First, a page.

The changes can only come if they’re real.
Last thing I noted was heartening: all those days Phil spent trying for the wrong things still weren’t wasted. He may have had the wrong motives, but he learned about Rita anyway… and he may have been lost for a while but the patterns emerged through the day in the town that he was able to use later to help people.
Keep seeking… really searching and eventually everyone who wants to can truly change, and use the lessons along the way for our good and those around us.
5 thoughts on “Groundhog Day”
This one stopped me dead in my tracks. Wow! Pre-Phil and I are behavioral twins! Ugh! One more aspect to examine on the road to improvement. Thanks for all of your blogs, but particularly this one. Karin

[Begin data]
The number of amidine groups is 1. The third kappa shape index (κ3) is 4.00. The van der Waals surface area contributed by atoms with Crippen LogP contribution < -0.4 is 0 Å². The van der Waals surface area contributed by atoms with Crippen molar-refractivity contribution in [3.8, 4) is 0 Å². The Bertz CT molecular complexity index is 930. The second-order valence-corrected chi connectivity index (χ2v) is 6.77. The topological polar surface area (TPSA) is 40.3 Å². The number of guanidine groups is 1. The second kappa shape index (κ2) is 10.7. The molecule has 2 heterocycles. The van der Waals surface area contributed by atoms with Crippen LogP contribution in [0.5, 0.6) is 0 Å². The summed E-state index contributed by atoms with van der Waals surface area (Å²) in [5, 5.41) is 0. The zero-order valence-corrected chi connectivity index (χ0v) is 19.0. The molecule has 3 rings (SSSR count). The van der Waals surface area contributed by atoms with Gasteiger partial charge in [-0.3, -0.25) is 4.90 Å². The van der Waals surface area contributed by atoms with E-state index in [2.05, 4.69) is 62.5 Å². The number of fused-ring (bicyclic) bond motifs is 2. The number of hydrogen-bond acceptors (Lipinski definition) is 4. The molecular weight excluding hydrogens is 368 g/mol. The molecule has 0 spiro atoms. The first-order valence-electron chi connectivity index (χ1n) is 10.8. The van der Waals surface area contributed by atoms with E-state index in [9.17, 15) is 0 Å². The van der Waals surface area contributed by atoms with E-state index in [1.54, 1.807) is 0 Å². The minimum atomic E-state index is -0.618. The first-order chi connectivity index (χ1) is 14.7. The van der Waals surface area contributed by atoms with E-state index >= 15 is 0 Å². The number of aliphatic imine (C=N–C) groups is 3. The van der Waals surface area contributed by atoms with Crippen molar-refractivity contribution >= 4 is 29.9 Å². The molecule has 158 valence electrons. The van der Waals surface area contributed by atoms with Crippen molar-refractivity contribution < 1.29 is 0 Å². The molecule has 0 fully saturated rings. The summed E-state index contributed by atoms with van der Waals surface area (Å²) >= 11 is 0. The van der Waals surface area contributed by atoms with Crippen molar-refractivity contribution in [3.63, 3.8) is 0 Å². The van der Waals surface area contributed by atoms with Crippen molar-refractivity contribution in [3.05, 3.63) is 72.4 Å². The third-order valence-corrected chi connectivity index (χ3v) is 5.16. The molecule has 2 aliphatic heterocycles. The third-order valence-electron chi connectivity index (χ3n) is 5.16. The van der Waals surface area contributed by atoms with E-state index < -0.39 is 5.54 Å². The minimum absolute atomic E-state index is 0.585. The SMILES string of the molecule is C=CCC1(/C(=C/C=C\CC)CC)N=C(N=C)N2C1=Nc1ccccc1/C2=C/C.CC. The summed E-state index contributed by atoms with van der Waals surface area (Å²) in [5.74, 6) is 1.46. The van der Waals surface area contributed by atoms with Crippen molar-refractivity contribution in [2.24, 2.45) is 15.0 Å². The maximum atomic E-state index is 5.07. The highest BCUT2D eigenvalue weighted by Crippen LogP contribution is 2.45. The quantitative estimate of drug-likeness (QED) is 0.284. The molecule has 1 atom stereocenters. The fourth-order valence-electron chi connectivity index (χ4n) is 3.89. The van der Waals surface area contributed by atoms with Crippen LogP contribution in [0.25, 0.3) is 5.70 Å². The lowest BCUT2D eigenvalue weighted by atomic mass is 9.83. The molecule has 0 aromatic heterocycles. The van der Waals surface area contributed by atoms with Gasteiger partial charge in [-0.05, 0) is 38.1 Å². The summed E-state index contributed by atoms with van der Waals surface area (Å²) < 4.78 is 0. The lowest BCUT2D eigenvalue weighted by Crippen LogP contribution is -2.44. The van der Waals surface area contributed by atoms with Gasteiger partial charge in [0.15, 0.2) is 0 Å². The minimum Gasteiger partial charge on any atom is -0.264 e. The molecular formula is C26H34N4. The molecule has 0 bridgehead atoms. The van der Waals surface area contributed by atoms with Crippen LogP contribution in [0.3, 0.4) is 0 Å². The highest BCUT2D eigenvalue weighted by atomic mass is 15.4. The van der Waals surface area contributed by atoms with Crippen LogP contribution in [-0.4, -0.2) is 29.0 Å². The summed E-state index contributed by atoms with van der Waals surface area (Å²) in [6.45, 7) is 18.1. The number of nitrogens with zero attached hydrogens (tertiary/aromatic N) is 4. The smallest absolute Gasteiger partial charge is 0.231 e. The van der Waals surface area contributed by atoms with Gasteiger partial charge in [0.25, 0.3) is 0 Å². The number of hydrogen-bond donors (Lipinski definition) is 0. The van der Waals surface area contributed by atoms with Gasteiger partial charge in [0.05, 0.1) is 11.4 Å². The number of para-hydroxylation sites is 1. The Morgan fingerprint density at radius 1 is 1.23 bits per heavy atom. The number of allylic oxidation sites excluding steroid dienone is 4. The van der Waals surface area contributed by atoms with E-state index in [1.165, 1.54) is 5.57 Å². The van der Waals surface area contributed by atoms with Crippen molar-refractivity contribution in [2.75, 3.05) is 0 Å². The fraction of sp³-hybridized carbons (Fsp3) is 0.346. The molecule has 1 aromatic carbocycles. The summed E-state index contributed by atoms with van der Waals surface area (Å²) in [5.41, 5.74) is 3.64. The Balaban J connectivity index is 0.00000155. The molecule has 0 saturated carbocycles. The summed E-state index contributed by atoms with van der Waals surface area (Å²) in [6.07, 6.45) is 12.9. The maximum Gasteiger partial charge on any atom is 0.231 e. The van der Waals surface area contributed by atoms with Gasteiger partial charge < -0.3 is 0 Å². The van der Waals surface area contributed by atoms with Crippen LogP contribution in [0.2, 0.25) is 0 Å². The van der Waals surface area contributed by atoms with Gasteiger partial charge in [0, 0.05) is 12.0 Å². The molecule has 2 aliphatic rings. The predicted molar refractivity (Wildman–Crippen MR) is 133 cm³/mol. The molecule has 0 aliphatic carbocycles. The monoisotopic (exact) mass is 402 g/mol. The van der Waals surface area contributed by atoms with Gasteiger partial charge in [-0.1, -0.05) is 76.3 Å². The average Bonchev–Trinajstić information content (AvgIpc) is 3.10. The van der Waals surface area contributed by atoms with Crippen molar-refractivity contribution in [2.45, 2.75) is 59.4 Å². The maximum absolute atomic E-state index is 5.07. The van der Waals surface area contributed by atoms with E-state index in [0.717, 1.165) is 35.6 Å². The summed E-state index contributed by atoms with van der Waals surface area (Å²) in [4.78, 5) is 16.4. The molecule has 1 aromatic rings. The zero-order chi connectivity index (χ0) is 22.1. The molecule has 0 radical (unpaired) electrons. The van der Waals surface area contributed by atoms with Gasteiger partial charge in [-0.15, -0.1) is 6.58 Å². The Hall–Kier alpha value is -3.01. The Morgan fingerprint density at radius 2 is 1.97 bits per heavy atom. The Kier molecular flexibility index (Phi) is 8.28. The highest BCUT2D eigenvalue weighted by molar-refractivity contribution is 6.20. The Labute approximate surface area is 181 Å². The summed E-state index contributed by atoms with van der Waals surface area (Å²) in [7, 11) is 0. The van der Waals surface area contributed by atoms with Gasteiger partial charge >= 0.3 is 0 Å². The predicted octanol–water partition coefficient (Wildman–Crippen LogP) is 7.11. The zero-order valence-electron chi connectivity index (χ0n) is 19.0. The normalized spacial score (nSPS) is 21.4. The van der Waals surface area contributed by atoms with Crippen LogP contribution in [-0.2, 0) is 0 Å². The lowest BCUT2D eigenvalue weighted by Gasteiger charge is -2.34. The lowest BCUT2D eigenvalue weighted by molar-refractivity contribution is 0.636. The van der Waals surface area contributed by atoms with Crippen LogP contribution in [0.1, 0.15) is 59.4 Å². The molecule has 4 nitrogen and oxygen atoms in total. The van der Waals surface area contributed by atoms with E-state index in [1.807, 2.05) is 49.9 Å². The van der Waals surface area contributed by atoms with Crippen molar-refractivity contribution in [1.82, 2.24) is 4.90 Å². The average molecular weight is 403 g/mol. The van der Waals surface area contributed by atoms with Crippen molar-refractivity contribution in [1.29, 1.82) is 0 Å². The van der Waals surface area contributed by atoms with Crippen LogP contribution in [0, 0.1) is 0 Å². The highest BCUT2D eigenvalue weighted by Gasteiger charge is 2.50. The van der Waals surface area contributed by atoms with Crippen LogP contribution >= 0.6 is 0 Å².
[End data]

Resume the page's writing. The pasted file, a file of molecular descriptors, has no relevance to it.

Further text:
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Great post! I don’t that in the 94/100 miles example would put you back at zero though. I think it might be a withdrawal from the bank account but you put many many many deposits into that horse and I don’t think that one debit would pull everything you put in…out. Every relationship has gives and takes to it and I think the whole picture is important, not just one decision.
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Thanks! I do put many deposits into her… and though I think you are right that there is a bigger picture – I’ve begun to see what serious damage is done in human-horse relationships that come from what to a human seems small or we don’t think it should be that significant.
Your comment however is significant to me and very kind. I hope I make less and less of those mistakes that cost me dearly as I learn.
It was definitely meant as a compliment…not a desire to debate where the lines between doing too much and not asking enough begin or end.
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Well thank you… it means a lot from you ☺️